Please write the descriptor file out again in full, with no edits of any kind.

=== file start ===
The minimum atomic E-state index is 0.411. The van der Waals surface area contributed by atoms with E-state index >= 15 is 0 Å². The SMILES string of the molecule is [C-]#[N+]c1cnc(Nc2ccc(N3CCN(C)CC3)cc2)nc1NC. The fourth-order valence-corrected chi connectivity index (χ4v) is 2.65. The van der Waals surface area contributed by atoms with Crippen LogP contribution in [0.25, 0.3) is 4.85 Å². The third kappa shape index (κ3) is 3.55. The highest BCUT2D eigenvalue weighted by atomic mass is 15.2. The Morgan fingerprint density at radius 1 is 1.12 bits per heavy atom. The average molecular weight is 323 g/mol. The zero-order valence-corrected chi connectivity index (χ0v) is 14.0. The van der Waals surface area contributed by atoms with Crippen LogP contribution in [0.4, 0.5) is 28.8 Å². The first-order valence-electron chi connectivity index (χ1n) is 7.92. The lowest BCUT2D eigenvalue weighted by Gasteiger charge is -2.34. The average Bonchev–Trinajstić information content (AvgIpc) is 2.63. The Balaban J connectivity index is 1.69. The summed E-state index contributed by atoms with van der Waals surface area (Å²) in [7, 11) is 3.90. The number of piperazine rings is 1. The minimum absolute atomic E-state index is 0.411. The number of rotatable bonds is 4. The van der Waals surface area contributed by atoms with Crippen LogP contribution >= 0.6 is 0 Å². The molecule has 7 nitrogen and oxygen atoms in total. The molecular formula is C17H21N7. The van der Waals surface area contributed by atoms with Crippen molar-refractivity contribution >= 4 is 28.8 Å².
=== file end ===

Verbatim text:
The minimum atomic E-state index is 0.411. The van der Waals surface area contributed by atoms with E-state index >= 15 is 0 Å². The SMILES string of the molecule is [C-]#[N+]c1cnc(Nc2ccc(N3CCN(C)CC3)cc2)nc1NC. The fourth-order valence-corrected chi connectivity index (χ4v) is 2.65. The van der Waals surface area contributed by atoms with Crippen LogP contribution in [0.25, 0.3) is 4.85 Å². The third kappa shape index (κ3) is 3.55. The highest BCUT2D eigenvalue weighted by atomic mass is 15.2. The Morgan fingerprint density at radius 1 is 1.12 bits per heavy atom. The average molecular weight is 323 g/mol. The zero-order valence-corrected chi connectivity index (χ0v) is 14.0. The van der Waals surface area contributed by atoms with Crippen LogP contribution in [0.4, 0.5) is 28.8 Å². The first-order valence-electron chi connectivity index (χ1n) is 7.92. The lowest BCUT2D eigenvalue weighted by Gasteiger charge is -2.34. The average Bonchev–Trinajstić information content (AvgIpc) is 2.63. The Balaban J connectivity index is 1.69. The summed E-state index contributed by atoms with van der Waals surface area (Å²) in [7, 11) is 3.90. The number of piperazine rings is 1. The minimum absolute atomic E-state index is 0.411. The number of rotatable bonds is 4. The van der Waals surface area contributed by atoms with Crippen LogP contribution >= 0.6 is 0 Å². The molecule has 7 nitrogen and oxygen atoms in total. The molecular formula is C17H21N7. The van der Waals surface area contributed by atoms with Crippen molar-refractivity contribution >= 4 is 28.8 Å².